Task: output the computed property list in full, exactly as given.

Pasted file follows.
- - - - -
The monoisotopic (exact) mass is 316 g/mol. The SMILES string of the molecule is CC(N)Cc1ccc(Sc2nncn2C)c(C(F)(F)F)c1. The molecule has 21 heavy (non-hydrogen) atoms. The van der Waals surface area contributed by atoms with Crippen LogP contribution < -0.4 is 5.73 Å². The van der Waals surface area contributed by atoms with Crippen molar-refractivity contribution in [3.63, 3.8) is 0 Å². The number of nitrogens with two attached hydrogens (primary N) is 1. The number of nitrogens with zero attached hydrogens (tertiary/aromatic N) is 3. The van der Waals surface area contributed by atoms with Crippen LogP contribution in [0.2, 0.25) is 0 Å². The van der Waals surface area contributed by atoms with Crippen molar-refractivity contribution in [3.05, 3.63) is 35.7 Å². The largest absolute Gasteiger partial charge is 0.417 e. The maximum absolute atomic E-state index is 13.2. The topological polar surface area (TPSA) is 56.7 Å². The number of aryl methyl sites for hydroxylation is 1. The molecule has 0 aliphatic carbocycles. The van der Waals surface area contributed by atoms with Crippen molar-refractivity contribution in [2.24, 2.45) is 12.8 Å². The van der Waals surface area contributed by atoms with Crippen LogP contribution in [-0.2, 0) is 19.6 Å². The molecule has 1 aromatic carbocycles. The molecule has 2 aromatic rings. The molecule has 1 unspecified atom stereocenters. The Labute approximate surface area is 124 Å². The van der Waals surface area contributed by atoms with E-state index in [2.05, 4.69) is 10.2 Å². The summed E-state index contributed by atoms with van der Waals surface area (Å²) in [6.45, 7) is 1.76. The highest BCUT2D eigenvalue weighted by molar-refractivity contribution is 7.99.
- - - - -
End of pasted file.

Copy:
The monoisotopic (exact) mass is 316 g/mol. The SMILES string of the molecule is CC(N)Cc1ccc(Sc2nncn2C)c(C(F)(F)F)c1. The molecule has 21 heavy (non-hydrogen) atoms. The van der Waals surface area contributed by atoms with Crippen LogP contribution < -0.4 is 5.73 Å². The van der Waals surface area contributed by atoms with Crippen molar-refractivity contribution in [3.63, 3.8) is 0 Å². The number of nitrogens with two attached hydrogens (primary N) is 1. The number of nitrogens with zero attached hydrogens (tertiary/aromatic N) is 3. The van der Waals surface area contributed by atoms with Crippen LogP contribution in [0.2, 0.25) is 0 Å². The van der Waals surface area contributed by atoms with Crippen molar-refractivity contribution in [3.05, 3.63) is 35.7 Å². The largest absolute Gasteiger partial charge is 0.417 e. The maximum absolute atomic E-state index is 13.2. The topological polar surface area (TPSA) is 56.7 Å². The number of aryl methyl sites for hydroxylation is 1. The molecule has 0 aliphatic carbocycles. The van der Waals surface area contributed by atoms with Crippen molar-refractivity contribution in [2.24, 2.45) is 12.8 Å². The van der Waals surface area contributed by atoms with Crippen LogP contribution in [-0.2, 0) is 19.6 Å². The molecule has 1 aromatic carbocycles. The molecule has 2 aromatic rings. The molecule has 1 unspecified atom stereocenters. The Labute approximate surface area is 124 Å². The van der Waals surface area contributed by atoms with E-state index in [2.05, 4.69) is 10.2 Å². The summed E-state index contributed by atoms with van der Waals surface area (Å²) in [6.45, 7) is 1.76. The highest BCUT2D eigenvalue weighted by molar-refractivity contribution is 7.99.